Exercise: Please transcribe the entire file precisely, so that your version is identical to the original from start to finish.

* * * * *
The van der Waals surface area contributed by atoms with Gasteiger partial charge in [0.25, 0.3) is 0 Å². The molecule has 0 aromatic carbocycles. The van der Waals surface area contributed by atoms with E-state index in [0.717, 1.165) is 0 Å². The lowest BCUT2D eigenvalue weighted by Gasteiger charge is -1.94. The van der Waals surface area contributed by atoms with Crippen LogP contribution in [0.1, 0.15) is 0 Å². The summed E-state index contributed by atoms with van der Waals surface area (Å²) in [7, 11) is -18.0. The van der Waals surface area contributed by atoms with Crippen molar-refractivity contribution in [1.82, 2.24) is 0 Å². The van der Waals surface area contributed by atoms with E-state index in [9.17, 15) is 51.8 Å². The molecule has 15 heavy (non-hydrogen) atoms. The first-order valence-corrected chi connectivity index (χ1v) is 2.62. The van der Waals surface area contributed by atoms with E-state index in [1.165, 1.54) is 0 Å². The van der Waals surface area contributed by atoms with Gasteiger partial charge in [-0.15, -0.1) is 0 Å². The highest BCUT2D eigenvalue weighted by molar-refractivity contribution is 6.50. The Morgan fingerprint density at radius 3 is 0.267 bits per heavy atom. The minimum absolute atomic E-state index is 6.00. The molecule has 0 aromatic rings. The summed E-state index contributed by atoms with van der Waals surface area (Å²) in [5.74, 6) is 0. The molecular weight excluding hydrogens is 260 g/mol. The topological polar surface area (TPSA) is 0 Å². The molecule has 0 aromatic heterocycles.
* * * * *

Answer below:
The van der Waals surface area contributed by atoms with Gasteiger partial charge in [0.25, 0.3) is 0 Å². The molecule has 0 aromatic carbocycles. The van der Waals surface area contributed by atoms with E-state index in [0.717, 1.165) is 0 Å². The lowest BCUT2D eigenvalue weighted by Gasteiger charge is -1.94. The van der Waals surface area contributed by atoms with Crippen LogP contribution in [0.1, 0.15) is 0 Å². The summed E-state index contributed by atoms with van der Waals surface area (Å²) in [7, 11) is -18.0. The van der Waals surface area contributed by atoms with Crippen molar-refractivity contribution in [1.82, 2.24) is 0 Å². The van der Waals surface area contributed by atoms with E-state index in [9.17, 15) is 51.8 Å². The molecule has 15 heavy (non-hydrogen) atoms. The first-order valence-corrected chi connectivity index (χ1v) is 2.62. The van der Waals surface area contributed by atoms with E-state index in [1.165, 1.54) is 0 Å². The van der Waals surface area contributed by atoms with Gasteiger partial charge in [-0.15, -0.1) is 0 Å². The highest BCUT2D eigenvalue weighted by molar-refractivity contribution is 6.50. The Morgan fingerprint density at radius 3 is 0.267 bits per heavy atom. The minimum absolute atomic E-state index is 6.00. The molecule has 0 aromatic rings. The summed E-state index contributed by atoms with van der Waals surface area (Å²) in [5.74, 6) is 0. The molecular weight excluding hydrogens is 260 g/mol. The topological polar surface area (TPSA) is 0 Å². The molecule has 0 aromatic heterocycles.